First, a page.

Enthusiasm for habitat and pollinator gardening has ignited new interest in native plants as consumers discover relationships between gardens and the wildlife they support. Straight native species aren’t the only plant options in the limelight. Ornamental native plant cultivars, increasingly referred to as “nativars,” are gaining attention, too. But that popularity comes with a few questions. Having your independent garden center staff ready with answers can help both you and your customers reach native and nativar goals.
What is a nativar?
It’s been a decade since Dr. Allan Armitage coined the term “nativar” to refer to cultivated varieties of native plants. In its early years, some native plant purists co-opted the label as a way to distinguish cultivars from what they saw as more worthy “true natives.” It took a few years, but that usage lost its steam. The gardening public is embracing the nativar label and the plants it represents.
Melding “native” and “cultivar” into a single catchy title has helped reconnect longstanding garden center stalwarts such as Echinacea purpurea ‘Magnus’ and Rudbeckia fulgida ‘Goldsturm’ with the habitat movement and breathe new life into their native roots. At the same time, the native connection is fueling stunning new introductions that give plant lovers the best of natives and ornamentals combined.
Plant breeder and introducer Brent Horvath, president of Illinois-based Intrinsic Perennial Gardens, is head over heels for nativars. He points first to their hardiness and then to the wide range of native plant variability that opens the door to vast ornamental potential. Native grasses, which have given life to several of Horvath’s nativar introductions, epitomize the diversity in height, form, in-season leaf color, and fall color found in native species. “I just love that variability. I love looking at all those possibilities, and I love putting together new plants, new nativars,” he says.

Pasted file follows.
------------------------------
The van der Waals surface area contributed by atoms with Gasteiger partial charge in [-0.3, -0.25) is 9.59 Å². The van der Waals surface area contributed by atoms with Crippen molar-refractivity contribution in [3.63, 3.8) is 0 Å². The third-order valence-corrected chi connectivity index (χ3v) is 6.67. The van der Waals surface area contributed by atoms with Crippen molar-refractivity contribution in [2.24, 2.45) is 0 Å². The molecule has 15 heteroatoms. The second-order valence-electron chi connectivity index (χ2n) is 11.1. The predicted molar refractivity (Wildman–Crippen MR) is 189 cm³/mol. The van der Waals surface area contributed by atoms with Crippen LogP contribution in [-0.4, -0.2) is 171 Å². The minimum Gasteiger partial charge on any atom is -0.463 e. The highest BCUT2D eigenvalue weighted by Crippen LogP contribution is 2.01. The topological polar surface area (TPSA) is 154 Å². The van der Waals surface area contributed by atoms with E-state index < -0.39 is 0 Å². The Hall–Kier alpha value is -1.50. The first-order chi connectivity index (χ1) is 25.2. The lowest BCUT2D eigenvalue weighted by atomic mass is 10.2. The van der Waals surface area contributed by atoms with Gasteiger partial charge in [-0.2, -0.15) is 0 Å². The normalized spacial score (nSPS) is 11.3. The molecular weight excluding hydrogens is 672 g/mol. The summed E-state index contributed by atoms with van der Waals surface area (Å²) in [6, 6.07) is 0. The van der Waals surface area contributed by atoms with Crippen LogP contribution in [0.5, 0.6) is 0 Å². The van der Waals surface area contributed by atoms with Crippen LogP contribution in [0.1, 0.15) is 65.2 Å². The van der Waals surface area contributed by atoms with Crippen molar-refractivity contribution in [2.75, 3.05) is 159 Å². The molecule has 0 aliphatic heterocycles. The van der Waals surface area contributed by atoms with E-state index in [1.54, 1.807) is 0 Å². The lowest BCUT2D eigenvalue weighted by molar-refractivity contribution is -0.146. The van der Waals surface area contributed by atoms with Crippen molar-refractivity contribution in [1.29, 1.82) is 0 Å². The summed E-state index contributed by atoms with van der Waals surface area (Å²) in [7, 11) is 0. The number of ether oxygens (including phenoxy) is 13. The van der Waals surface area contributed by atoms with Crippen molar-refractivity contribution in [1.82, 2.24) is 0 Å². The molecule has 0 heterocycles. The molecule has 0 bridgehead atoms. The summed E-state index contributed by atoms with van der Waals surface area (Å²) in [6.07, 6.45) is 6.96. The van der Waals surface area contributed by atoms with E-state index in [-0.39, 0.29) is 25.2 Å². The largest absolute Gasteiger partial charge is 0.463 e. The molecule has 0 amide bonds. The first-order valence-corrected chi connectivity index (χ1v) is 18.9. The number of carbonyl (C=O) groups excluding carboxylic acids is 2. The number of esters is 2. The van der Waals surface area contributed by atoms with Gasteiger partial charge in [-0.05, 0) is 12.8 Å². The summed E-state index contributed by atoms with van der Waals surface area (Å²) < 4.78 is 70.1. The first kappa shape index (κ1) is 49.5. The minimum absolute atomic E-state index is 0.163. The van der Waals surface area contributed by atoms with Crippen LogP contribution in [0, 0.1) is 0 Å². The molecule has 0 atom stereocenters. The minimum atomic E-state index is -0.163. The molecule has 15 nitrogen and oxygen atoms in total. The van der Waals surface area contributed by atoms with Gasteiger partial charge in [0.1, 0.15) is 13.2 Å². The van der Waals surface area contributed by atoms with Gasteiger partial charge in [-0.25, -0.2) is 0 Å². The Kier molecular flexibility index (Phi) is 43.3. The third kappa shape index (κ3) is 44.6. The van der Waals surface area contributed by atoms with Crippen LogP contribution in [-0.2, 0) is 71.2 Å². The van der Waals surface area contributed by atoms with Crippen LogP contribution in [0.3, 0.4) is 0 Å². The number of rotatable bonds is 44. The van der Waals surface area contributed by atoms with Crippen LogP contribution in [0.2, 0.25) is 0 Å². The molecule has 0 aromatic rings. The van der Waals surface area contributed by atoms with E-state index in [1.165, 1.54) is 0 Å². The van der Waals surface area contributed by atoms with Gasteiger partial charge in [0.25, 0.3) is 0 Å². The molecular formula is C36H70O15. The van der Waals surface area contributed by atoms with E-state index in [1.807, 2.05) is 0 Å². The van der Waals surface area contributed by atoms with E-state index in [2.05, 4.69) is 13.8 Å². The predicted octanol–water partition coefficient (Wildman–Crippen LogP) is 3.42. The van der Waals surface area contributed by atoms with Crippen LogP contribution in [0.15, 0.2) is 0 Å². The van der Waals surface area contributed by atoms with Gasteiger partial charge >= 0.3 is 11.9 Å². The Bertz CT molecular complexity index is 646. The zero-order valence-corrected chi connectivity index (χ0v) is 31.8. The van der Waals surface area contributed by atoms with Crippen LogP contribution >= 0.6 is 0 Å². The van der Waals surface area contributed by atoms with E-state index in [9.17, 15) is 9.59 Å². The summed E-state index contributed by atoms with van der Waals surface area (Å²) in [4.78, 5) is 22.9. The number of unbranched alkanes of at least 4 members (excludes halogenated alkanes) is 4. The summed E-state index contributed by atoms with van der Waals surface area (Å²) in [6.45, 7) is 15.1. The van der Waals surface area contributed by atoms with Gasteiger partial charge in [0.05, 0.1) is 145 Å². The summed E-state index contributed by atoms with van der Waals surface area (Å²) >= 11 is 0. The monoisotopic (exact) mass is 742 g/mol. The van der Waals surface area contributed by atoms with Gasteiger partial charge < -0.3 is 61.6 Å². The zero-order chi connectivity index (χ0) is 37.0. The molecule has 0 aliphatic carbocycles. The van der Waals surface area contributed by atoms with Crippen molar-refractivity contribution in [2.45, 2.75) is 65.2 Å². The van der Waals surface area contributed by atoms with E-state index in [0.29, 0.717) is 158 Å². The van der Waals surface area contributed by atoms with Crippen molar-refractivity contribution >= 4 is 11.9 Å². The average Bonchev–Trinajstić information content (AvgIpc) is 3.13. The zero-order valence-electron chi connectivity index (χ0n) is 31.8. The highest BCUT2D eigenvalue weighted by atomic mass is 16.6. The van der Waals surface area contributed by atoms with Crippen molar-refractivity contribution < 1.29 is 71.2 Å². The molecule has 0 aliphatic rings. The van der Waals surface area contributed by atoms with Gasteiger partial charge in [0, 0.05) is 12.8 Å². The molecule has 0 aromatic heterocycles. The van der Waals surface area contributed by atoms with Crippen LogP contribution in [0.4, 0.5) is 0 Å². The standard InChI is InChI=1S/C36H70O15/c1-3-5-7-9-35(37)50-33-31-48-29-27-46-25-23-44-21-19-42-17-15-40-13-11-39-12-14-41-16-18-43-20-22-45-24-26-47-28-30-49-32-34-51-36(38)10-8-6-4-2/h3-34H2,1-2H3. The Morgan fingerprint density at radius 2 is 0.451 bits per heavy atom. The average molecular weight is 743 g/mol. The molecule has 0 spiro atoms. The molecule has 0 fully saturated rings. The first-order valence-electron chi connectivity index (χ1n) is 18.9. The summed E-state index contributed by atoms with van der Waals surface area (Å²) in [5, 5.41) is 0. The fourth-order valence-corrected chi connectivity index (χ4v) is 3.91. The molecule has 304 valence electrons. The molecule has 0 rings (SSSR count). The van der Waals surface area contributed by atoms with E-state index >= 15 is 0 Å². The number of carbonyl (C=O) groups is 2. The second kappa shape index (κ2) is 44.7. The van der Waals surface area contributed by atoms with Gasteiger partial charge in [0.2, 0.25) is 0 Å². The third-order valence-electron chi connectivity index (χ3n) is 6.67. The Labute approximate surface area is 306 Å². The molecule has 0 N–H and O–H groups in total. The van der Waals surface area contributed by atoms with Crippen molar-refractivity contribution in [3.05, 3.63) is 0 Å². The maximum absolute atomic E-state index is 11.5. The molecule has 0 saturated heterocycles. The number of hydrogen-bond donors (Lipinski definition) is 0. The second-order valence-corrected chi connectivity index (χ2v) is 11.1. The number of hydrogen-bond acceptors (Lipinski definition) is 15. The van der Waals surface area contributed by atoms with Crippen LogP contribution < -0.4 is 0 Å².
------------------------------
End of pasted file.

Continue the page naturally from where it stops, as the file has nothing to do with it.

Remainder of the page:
For Horvath, and many native plant growers, cultivation doesn’t disqualify nativars from native status. The true distinction between the two comes back to variability for him. Once selected, nativars generally are vegetatively propagated, while a native stand maintains its natural diversity. “I don’t think it makes it any less native,” Horvath says. “It just happens to be selected for a showier or better attribute, but they’re still definitely native plants.”
Do nativars fill a special need?
Greenscape Gardens & Gifts in the St. Louis, Mo., area has undergone a metamorphosis under the guidance of general manager Jennifer Schamber. With what she calls “mission-based merchandising,” the IGC founded by her parents has become a hub for native plants, habitat gardening and pollinator initiatives. The IGC takes its customer-driven ecological mission to heart, and that means taking native plants and habitat issues seriously. They even have one greenhouse devoted to host plants, such as native milkweed for monarch caterpillars.
Greenscape’s extensive collection of straight native species occupies its own greenhouse area, separate from all other plants at the IGC. It also takes natives a few steps farther than common IGC offerings. “Our native species are wild-collected, locally grown, and very precisely grown for this area. We pay close attention to ecotypes,” Schamber says. “That is really important to us that we maintain that clear messaging.” Greenscape’s native plant customers are very well-informed. But even with this refined focus on local native species, nativars play an important role.